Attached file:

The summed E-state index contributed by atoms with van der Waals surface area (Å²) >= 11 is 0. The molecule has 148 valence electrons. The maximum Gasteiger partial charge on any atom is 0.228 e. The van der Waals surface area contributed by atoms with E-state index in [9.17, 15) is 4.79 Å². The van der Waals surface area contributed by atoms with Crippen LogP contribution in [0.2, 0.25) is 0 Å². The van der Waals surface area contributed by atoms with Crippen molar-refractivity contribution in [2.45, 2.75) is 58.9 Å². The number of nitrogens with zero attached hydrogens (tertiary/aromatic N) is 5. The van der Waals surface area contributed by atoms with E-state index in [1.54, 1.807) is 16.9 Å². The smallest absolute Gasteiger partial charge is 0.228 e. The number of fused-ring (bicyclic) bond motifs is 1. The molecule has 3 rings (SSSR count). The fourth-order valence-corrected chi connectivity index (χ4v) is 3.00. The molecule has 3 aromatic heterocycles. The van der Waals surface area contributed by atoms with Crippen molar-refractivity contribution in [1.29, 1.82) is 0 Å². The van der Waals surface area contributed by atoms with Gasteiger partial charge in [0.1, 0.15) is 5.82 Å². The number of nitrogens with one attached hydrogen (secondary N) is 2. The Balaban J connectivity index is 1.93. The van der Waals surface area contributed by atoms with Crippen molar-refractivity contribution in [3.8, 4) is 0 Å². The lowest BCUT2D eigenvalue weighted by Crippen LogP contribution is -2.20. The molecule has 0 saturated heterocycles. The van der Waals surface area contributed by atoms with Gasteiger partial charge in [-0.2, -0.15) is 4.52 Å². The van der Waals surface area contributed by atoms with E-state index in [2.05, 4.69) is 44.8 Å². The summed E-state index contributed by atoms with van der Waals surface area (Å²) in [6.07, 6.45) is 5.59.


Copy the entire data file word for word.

The summed E-state index contributed by atoms with van der Waals surface area (Å²) >= 11 is 0. The molecule has 148 valence electrons. The maximum Gasteiger partial charge on any atom is 0.228 e. The van der Waals surface area contributed by atoms with E-state index in [9.17, 15) is 4.79 Å². The van der Waals surface area contributed by atoms with Crippen LogP contribution in [0.2, 0.25) is 0 Å². The van der Waals surface area contributed by atoms with Crippen molar-refractivity contribution in [2.45, 2.75) is 58.9 Å². The number of nitrogens with zero attached hydrogens (tertiary/aromatic N) is 5. The van der Waals surface area contributed by atoms with E-state index in [1.54, 1.807) is 16.9 Å². The smallest absolute Gasteiger partial charge is 0.228 e. The number of fused-ring (bicyclic) bond motifs is 1. The molecule has 3 rings (SSSR count). The fourth-order valence-corrected chi connectivity index (χ4v) is 3.00. The molecule has 3 aromatic heterocycles. The van der Waals surface area contributed by atoms with Crippen molar-refractivity contribution in [1.29, 1.82) is 0 Å². The van der Waals surface area contributed by atoms with Gasteiger partial charge in [0.1, 0.15) is 5.82 Å². The number of nitrogens with one attached hydrogen (secondary N) is 2. The Balaban J connectivity index is 1.93. The van der Waals surface area contributed by atoms with Crippen molar-refractivity contribution in [3.8, 4) is 0 Å². The lowest BCUT2D eigenvalue weighted by Crippen LogP contribution is -2.20. The molecule has 0 saturated heterocycles. The van der Waals surface area contributed by atoms with Gasteiger partial charge in [-0.2, -0.15) is 4.52 Å². The van der Waals surface area contributed by atoms with E-state index in [2.05, 4.69) is 44.8 Å². The summed E-state index contributed by atoms with van der Waals surface area (Å²) in [6.07, 6.45) is 5.59.